Wild Lectionary: Who Is My Neighbor?

Sacred Earth Camp youth catalogue species at Coleman Creek Credit: Devin Gillan

Proper 25 (30)
Twenty-First Sunday after Pentecost

Matthew 22:34-46

By Laurel Dykstra

In today’s Gospel when asked about the greatest of all the commandments, Jesus’ reply is simple, “love God, love your neighbor.” In Luke, this same exchange is followed by the question, “who is my neighbor?” which Jesus answers with the parable of the Good Samaritan. The story of upstanding citizens who fail to respond to suffering after an assault has obvious parallels for first world Christians confronted by climate crisis, species extinctions, and environmental racism.

The Salal + Cedar watershed discipleship community practices a spiritual discipline that is relevant here. We commit to what we call “knowing our place,” or in terms of todays Gospel we ask, “who is my neighbor in the lower Fraser watershed?”

Paleontologist Stephen J. Gould’s has said that “we cannot win this battle to save species and environments without forging an emotional bond between ourselves and nature . . . for we will not fight to save what we do not love.” And Markan scholar and Watershed Discipleship champion Ched Myres adds, “we cannot love what we do not know.” So at Salal + Cedar, on Coast Salish territory, we are working to grow our watershed literacy.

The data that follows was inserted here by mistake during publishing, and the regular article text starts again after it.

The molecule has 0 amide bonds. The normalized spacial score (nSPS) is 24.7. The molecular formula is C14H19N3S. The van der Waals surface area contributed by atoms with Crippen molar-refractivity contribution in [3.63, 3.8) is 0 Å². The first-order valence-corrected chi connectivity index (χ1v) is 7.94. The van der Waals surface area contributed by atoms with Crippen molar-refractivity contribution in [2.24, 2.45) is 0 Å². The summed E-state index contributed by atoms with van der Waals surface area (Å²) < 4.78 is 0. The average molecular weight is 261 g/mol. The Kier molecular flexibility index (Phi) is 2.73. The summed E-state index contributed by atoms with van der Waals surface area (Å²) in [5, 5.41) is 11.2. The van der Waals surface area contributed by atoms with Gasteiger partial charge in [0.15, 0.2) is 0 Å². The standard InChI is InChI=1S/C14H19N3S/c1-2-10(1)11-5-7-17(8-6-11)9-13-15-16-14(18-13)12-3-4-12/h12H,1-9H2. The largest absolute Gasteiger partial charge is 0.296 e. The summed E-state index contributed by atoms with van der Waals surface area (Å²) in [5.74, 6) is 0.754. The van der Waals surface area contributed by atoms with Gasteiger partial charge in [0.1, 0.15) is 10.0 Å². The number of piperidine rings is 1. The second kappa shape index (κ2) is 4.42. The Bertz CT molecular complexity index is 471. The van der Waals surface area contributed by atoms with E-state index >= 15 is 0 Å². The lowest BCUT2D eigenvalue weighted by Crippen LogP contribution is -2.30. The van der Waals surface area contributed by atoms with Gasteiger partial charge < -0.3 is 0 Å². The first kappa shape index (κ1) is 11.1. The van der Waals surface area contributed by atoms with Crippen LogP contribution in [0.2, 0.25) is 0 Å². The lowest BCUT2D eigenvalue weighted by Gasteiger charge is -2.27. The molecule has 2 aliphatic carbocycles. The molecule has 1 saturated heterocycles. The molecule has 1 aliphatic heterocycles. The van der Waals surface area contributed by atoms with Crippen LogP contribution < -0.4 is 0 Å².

A 2003 study of British school children showed that most could identify nearly 80% of Pokemon characters but only about 50% of common local species like oak, beetle, deer. I imagine the numbers would be very similar here but before we go all “kids these days” I wonder how many of us know the five species of salmon that live in BC? If you know their names can you identify them? Can you tell a Coho from a Pink?

We have a number of ways that we seek to grow our love of neighbor, or watershed literacy. For children we have developed curriculum boxes to explore local flora and fauna while reading bible stories. For youth and young adults, Sacred Earth Camp is a place to explore the eco-justice issues of or region. For adults and all ages we take part in indigenous plant walks with Métis herbalist Lori Snyder, and are working on wildlife habitat restoration on the portion of Coleman Creek that runs through St. Clement’s church in North Vancouver. I myself am studying the connections and parallels between the Western Red Cedar, the tree of life for Coast Salish peoples and the biblical Cedars of Lebanon.

Our watershed literacy is not concerned only with plants and animals but with our human neighbors as well so we seek to learn and take leadership from migrant workers who harvest our food and work in food service industries and Indigenous land defenders like Salmon are Sacred, the Tsleil Waututh Sacred Trust and others. All of these relationships with our watershed neighbors, two legged, four legged, many legged, plant and stone and water, we approach with the wisdom of St. Teresa of Avila, “the important thing is not to think much, but to love much, and so to do whatever best awakens us to love.”

Wild Lectionary is curated by Laurel Dykstra, gathering priest of Salal + Cedar, Coast Salish Territory.



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